I’ve got a new book coming out called, ‘The Dark Place’. I think it’s my best work so far, but then I am rather biased. I’d love to hear from you if it sounds appealing to you.
The teaser/hooks I’m using is:
“They escaped justice in 1945, but vengeance has found them.”
The Dark Place is a historical suspense thriller and asks the question; “Are all of us capable of becoming a monster, and if so, what does it take for that to happen?”
Hollywood screenplays require what they call a ‘logline’ – a short elevator pitch to communicate the nature of the story. If this book was a screenplay, my logline would go something like this:
“Spain, 1970. A hidden village in Andalusia populated by secretive German nationals. A British WW2 veteran, and former Nazi hunter, their new neighbor.”
You can read the draft back cover blurb here, but here’s a quick taster from a synopsis I wrote:
“The novel’s historical backdrop is the small village of La Mesita Blanca, high up in a secluded valley in the south of Spain, where a community of secretive German nationals reside, protected by the Spanish state. The story, which explores our capacity for evil, is told out of sequence, moving back and forth between the memories of the main characters, and the violent events that occur on All Saints’ Day 1970, following the disappearance of a teenage boy, the son of one of the most prominent of the local Germans. Several chapters are devoted to retelling events that occurred in the village in the months leading up to the final day, and to more distant events that shaped the characters involved, and their actions prior to the story’s dark resolution.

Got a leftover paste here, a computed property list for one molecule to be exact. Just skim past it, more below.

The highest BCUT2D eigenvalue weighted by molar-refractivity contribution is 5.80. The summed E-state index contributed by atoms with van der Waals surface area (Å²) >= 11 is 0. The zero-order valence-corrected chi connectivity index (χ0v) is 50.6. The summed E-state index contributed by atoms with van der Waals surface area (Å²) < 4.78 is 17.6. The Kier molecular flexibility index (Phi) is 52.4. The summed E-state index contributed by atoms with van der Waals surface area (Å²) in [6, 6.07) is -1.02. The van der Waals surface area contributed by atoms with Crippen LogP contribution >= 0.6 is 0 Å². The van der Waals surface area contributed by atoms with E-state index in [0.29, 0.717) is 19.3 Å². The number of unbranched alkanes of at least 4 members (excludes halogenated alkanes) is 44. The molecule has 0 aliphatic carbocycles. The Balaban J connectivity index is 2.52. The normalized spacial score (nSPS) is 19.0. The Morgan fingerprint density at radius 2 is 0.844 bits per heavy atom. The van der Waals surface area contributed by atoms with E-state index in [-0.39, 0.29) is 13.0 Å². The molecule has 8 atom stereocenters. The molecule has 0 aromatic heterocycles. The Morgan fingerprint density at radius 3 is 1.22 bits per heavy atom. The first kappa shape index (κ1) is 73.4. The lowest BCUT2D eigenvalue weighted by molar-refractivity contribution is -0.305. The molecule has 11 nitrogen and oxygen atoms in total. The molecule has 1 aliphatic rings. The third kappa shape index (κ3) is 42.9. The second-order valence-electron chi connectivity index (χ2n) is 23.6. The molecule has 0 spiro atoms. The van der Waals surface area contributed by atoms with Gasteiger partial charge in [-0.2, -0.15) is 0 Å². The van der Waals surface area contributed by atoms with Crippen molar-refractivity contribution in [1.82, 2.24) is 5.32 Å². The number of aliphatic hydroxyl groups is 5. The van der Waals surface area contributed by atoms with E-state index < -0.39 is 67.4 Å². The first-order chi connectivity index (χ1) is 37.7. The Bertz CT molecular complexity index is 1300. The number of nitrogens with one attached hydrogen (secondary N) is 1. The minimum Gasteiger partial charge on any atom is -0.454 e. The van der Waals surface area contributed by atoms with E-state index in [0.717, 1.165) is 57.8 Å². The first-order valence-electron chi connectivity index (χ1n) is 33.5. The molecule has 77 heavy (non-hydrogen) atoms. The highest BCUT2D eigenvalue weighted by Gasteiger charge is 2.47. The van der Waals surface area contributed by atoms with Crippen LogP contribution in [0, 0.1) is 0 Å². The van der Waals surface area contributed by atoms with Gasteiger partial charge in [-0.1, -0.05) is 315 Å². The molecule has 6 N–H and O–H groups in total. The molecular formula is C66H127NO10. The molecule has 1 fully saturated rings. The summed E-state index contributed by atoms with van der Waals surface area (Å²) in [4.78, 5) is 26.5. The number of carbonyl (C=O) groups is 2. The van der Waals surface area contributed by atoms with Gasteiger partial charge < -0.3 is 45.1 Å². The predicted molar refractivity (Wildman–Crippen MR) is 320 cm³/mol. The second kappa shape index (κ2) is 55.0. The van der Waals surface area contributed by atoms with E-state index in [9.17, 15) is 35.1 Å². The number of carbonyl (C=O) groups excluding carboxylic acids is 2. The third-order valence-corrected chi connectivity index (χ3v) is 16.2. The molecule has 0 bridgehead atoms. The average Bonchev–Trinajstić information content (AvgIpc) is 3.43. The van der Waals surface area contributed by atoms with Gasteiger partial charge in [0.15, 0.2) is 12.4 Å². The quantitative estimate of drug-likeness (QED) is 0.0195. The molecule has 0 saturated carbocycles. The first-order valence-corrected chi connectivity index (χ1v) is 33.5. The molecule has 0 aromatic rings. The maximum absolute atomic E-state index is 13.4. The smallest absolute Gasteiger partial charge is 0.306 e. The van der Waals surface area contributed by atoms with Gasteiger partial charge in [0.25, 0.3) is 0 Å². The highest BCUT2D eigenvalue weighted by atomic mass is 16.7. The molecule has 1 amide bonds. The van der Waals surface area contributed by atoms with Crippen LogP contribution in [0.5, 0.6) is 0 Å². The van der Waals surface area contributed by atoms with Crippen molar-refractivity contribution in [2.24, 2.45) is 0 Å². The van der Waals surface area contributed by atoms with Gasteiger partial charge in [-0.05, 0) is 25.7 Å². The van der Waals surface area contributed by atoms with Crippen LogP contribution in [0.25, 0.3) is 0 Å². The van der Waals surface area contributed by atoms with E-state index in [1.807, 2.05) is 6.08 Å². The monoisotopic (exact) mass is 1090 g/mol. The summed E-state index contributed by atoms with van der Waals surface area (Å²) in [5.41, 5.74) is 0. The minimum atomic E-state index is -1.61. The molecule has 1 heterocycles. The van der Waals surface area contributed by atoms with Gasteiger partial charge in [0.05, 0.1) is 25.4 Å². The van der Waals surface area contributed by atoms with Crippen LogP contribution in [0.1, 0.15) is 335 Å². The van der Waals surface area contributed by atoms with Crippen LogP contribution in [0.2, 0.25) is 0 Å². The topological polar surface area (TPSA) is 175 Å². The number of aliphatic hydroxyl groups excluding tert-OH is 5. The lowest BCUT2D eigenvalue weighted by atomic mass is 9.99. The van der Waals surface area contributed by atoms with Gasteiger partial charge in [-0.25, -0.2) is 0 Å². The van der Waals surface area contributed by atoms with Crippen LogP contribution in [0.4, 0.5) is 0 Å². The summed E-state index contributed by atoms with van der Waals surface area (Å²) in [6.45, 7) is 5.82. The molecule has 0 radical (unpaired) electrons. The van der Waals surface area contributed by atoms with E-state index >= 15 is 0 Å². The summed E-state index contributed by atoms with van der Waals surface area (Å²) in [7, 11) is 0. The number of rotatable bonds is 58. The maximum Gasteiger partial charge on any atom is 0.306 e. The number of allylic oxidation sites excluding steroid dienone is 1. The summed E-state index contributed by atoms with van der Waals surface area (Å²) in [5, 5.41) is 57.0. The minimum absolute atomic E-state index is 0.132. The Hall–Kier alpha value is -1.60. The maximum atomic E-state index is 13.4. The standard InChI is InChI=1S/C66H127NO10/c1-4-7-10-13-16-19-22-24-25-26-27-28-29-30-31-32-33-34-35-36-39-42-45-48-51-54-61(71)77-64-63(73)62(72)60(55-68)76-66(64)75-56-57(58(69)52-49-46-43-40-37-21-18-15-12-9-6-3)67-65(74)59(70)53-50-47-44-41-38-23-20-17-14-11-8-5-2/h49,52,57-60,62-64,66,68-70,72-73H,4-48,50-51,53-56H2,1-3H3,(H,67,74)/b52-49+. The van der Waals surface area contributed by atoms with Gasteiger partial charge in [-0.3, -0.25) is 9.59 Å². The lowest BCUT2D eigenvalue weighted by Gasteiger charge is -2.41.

The central protagonist is Jesus Garcia, a Captain in the Guardia Civil, a lonely widower and a man still troubled by his deeds during Spain’s bitter civil war, three decades earlier. Garcia, who is affectionally referred to as ‘the Inspector’ by his colleagues because of his likeness to an Agatha Christie character, is in his final week before retiring but finds his service extended by the regional police commissioner who makes it clear that, with President Franco and his senior ministers due to visit the region the following week, the boy must be found and those deemed guilty punished, or Garcia will face serious consequences.”
What inspired me to write The Dark Place?
I’m somewhat of a World War 2 nerd. I blame this on my grandfather, who served in Africa, France and Germany as a member of the RAF ground crew. He ended up recovering German technology from newly captured Luftwaffe bases, shipping parts of aircraft back to Farnborough and was also at Bergen-Belsen the day after it was discovered. I have some harrowing photos that he took there, and one of his stories ended up in the novel.
I once took a former girlfriend to Holland in the middle of a very cold winter, in order to traipse around Arnhem, Nijmegen, and other famous sites of Operation Market Garden and The Battle of The Bulge. Our relationship didn’t last, you might not be surprised to hear. I’ve also undertaken similar such trips to explore bunkers, museums, cemeteries, and bunkers in Dieppe, Normandy, and Berlin. On one such trip, I recovered a handful of unfired German rifle rounds from a fresh dig site.